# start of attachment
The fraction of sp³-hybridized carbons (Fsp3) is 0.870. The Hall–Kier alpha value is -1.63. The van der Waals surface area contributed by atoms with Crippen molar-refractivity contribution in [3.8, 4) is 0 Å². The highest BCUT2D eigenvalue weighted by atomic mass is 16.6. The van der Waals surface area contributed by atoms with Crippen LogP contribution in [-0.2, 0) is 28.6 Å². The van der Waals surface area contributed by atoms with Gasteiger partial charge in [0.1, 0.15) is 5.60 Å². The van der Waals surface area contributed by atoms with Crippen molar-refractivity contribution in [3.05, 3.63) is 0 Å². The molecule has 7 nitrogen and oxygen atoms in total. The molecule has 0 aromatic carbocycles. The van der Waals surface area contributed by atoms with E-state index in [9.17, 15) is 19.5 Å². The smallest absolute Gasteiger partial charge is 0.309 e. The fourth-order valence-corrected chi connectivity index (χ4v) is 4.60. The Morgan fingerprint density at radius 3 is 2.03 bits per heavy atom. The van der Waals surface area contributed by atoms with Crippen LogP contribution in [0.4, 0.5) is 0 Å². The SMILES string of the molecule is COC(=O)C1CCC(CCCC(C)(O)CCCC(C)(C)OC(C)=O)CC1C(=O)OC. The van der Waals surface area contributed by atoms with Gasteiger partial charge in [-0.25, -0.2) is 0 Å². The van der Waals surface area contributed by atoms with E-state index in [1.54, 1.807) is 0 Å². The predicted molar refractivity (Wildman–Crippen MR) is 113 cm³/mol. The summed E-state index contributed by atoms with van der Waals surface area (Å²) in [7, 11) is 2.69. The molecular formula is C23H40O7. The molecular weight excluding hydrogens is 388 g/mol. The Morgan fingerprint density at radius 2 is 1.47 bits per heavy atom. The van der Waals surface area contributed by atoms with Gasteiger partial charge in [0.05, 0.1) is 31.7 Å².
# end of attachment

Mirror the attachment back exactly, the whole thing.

The fraction of sp³-hybridized carbons (Fsp3) is 0.870. The Hall–Kier alpha value is -1.63. The van der Waals surface area contributed by atoms with Crippen molar-refractivity contribution in [3.8, 4) is 0 Å². The highest BCUT2D eigenvalue weighted by atomic mass is 16.6. The van der Waals surface area contributed by atoms with Crippen LogP contribution in [-0.2, 0) is 28.6 Å². The van der Waals surface area contributed by atoms with Gasteiger partial charge in [0.1, 0.15) is 5.60 Å². The van der Waals surface area contributed by atoms with Crippen molar-refractivity contribution in [3.05, 3.63) is 0 Å². The molecule has 7 nitrogen and oxygen atoms in total. The molecule has 0 aromatic carbocycles. The van der Waals surface area contributed by atoms with E-state index in [9.17, 15) is 19.5 Å². The smallest absolute Gasteiger partial charge is 0.309 e. The fourth-order valence-corrected chi connectivity index (χ4v) is 4.60. The Morgan fingerprint density at radius 3 is 2.03 bits per heavy atom. The van der Waals surface area contributed by atoms with Crippen LogP contribution in [0.4, 0.5) is 0 Å². The SMILES string of the molecule is COC(=O)C1CCC(CCCC(C)(O)CCCC(C)(C)OC(C)=O)CC1C(=O)OC. The van der Waals surface area contributed by atoms with Gasteiger partial charge in [-0.25, -0.2) is 0 Å². The van der Waals surface area contributed by atoms with E-state index in [1.54, 1.807) is 0 Å². The predicted molar refractivity (Wildman–Crippen MR) is 113 cm³/mol. The summed E-state index contributed by atoms with van der Waals surface area (Å²) in [7, 11) is 2.69. The molecular formula is C23H40O7. The molecular weight excluding hydrogens is 388 g/mol. The Morgan fingerprint density at radius 2 is 1.47 bits per heavy atom. The van der Waals surface area contributed by atoms with Gasteiger partial charge in [0.05, 0.1) is 31.7 Å².